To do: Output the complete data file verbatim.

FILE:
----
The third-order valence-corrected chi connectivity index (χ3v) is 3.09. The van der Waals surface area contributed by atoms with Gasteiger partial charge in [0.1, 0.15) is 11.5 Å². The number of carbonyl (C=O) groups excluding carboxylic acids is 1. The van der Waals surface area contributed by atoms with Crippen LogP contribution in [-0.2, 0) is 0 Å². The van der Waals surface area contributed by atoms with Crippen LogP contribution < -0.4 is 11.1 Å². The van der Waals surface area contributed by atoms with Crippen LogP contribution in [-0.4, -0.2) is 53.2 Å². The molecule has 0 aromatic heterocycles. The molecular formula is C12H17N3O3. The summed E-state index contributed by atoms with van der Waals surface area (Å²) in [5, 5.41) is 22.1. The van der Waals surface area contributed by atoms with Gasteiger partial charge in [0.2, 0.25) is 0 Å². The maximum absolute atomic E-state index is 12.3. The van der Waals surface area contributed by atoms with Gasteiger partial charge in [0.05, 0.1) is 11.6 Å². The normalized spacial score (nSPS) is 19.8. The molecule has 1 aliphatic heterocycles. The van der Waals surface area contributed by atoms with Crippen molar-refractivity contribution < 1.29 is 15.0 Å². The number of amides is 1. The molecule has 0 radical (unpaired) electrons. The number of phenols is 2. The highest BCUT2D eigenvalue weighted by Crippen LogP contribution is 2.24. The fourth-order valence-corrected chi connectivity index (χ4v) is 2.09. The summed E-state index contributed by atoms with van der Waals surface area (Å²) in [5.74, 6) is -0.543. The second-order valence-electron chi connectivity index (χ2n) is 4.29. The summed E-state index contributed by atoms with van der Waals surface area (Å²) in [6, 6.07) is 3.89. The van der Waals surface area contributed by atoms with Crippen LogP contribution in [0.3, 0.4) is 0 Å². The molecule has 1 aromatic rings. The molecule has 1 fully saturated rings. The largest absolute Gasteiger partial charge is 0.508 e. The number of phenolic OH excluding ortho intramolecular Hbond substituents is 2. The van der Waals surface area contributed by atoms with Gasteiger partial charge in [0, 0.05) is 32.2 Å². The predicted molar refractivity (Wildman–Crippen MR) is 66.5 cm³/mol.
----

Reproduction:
The third-order valence-corrected chi connectivity index (χ3v) is 3.09. The van der Waals surface area contributed by atoms with Gasteiger partial charge in [0.1, 0.15) is 11.5 Å². The number of carbonyl (C=O) groups excluding carboxylic acids is 1. The van der Waals surface area contributed by atoms with Crippen LogP contribution in [-0.2, 0) is 0 Å². The van der Waals surface area contributed by atoms with Crippen LogP contribution < -0.4 is 11.1 Å². The van der Waals surface area contributed by atoms with Crippen LogP contribution in [-0.4, -0.2) is 53.2 Å². The molecule has 0 aromatic heterocycles. The molecular formula is C12H17N3O3. The summed E-state index contributed by atoms with van der Waals surface area (Å²) in [5, 5.41) is 22.1. The van der Waals surface area contributed by atoms with Gasteiger partial charge in [0.2, 0.25) is 0 Å². The maximum absolute atomic E-state index is 12.3. The van der Waals surface area contributed by atoms with Gasteiger partial charge in [0.05, 0.1) is 11.6 Å². The normalized spacial score (nSPS) is 19.8. The molecule has 1 aliphatic heterocycles. The van der Waals surface area contributed by atoms with Crippen molar-refractivity contribution < 1.29 is 15.0 Å². The number of amides is 1. The molecule has 0 radical (unpaired) electrons. The number of phenols is 2. The highest BCUT2D eigenvalue weighted by Crippen LogP contribution is 2.24. The fourth-order valence-corrected chi connectivity index (χ4v) is 2.09. The summed E-state index contributed by atoms with van der Waals surface area (Å²) in [5.74, 6) is -0.543. The second-order valence-electron chi connectivity index (χ2n) is 4.29. The summed E-state index contributed by atoms with van der Waals surface area (Å²) in [6, 6.07) is 3.89. The van der Waals surface area contributed by atoms with Crippen LogP contribution in [0.3, 0.4) is 0 Å². The molecule has 1 aromatic rings. The molecule has 1 fully saturated rings. The largest absolute Gasteiger partial charge is 0.508 e. The number of phenolic OH excluding ortho intramolecular Hbond substituents is 2. The van der Waals surface area contributed by atoms with Gasteiger partial charge in [0, 0.05) is 32.2 Å². The predicted molar refractivity (Wildman–Crippen MR) is 66.5 cm³/mol.